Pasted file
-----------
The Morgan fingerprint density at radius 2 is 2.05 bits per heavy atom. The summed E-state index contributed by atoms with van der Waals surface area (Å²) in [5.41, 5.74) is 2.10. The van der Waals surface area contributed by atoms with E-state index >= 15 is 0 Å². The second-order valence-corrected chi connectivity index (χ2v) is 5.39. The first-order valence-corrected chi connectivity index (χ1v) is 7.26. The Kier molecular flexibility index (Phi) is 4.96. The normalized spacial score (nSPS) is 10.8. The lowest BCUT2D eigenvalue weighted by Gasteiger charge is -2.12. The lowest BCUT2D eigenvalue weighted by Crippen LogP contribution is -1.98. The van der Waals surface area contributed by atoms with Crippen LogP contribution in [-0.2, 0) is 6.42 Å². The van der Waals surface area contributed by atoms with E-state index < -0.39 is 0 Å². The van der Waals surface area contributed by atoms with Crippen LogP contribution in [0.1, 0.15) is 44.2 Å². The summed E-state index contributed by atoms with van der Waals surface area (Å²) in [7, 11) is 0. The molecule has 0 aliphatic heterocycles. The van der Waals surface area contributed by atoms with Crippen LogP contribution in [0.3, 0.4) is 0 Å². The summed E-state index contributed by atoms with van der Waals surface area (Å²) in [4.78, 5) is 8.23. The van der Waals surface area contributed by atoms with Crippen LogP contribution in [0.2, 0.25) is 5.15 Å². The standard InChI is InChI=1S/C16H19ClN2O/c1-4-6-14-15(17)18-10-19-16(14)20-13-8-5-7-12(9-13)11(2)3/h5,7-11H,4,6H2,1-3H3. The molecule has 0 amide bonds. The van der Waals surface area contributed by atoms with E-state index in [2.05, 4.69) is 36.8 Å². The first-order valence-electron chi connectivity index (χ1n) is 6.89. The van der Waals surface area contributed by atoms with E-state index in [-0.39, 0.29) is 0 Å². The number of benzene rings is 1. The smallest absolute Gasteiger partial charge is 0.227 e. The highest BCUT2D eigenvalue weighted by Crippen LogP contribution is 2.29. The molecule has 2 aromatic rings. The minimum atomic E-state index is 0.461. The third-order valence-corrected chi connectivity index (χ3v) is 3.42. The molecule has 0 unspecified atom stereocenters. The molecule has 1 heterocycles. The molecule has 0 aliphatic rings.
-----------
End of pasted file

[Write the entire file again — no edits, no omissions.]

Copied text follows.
The Morgan fingerprint density at radius 2 is 2.05 bits per heavy atom. The summed E-state index contributed by atoms with van der Waals surface area (Å²) in [5.41, 5.74) is 2.10. The van der Waals surface area contributed by atoms with E-state index >= 15 is 0 Å². The second-order valence-corrected chi connectivity index (χ2v) is 5.39. The first-order valence-corrected chi connectivity index (χ1v) is 7.26. The Kier molecular flexibility index (Phi) is 4.96. The normalized spacial score (nSPS) is 10.8. The lowest BCUT2D eigenvalue weighted by Gasteiger charge is -2.12. The lowest BCUT2D eigenvalue weighted by Crippen LogP contribution is -1.98. The van der Waals surface area contributed by atoms with Crippen LogP contribution in [-0.2, 0) is 6.42 Å². The van der Waals surface area contributed by atoms with E-state index < -0.39 is 0 Å². The van der Waals surface area contributed by atoms with Crippen LogP contribution in [0.1, 0.15) is 44.2 Å². The summed E-state index contributed by atoms with van der Waals surface area (Å²) in [7, 11) is 0. The molecule has 0 aliphatic heterocycles. The van der Waals surface area contributed by atoms with Crippen LogP contribution in [0.3, 0.4) is 0 Å². The summed E-state index contributed by atoms with van der Waals surface area (Å²) in [4.78, 5) is 8.23. The van der Waals surface area contributed by atoms with Crippen LogP contribution in [0.2, 0.25) is 5.15 Å². The standard InChI is InChI=1S/C16H19ClN2O/c1-4-6-14-15(17)18-10-19-16(14)20-13-8-5-7-12(9-13)11(2)3/h5,7-11H,4,6H2,1-3H3. The molecule has 0 amide bonds. The van der Waals surface area contributed by atoms with E-state index in [2.05, 4.69) is 36.8 Å². The first-order valence-electron chi connectivity index (χ1n) is 6.89. The van der Waals surface area contributed by atoms with E-state index in [-0.39, 0.29) is 0 Å². The number of benzene rings is 1. The smallest absolute Gasteiger partial charge is 0.227 e. The highest BCUT2D eigenvalue weighted by Crippen LogP contribution is 2.29. The molecule has 2 aromatic rings. The minimum atomic E-state index is 0.461. The third-order valence-corrected chi connectivity index (χ3v) is 3.42. The molecule has 0 unspecified atom stereocenters. The molecule has 1 heterocycles. The molecule has 0 aliphatic rings.